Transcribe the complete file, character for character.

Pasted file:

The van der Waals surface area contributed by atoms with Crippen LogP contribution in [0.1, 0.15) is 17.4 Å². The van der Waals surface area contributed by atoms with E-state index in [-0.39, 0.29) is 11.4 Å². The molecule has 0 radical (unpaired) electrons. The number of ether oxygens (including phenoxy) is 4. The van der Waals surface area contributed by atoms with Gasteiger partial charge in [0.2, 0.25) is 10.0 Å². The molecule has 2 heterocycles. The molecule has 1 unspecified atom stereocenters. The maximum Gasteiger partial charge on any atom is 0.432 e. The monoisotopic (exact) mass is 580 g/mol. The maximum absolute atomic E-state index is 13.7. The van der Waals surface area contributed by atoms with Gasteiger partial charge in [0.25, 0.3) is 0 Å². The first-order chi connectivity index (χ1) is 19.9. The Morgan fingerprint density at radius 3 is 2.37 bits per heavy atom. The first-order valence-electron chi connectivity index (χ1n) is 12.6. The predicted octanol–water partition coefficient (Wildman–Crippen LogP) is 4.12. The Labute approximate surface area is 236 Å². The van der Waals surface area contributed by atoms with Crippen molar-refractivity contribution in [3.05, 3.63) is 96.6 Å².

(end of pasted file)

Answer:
The van der Waals surface area contributed by atoms with Crippen LogP contribution in [0.1, 0.15) is 17.4 Å². The van der Waals surface area contributed by atoms with E-state index in [-0.39, 0.29) is 11.4 Å². The molecule has 0 radical (unpaired) electrons. The number of ether oxygens (including phenoxy) is 4. The van der Waals surface area contributed by atoms with Gasteiger partial charge in [0.2, 0.25) is 10.0 Å². The molecule has 2 heterocycles. The molecule has 1 unspecified atom stereocenters. The maximum Gasteiger partial charge on any atom is 0.432 e. The monoisotopic (exact) mass is 580 g/mol. The maximum absolute atomic E-state index is 13.7. The van der Waals surface area contributed by atoms with Gasteiger partial charge in [0.25, 0.3) is 0 Å². The first-order chi connectivity index (χ1) is 19.9. The Morgan fingerprint density at radius 3 is 2.37 bits per heavy atom. The first-order valence-electron chi connectivity index (χ1n) is 12.6. The predicted octanol–water partition coefficient (Wildman–Crippen LogP) is 4.12. The Labute approximate surface area is 236 Å². The van der Waals surface area contributed by atoms with Crippen molar-refractivity contribution in [3.05, 3.63) is 96.6 Å².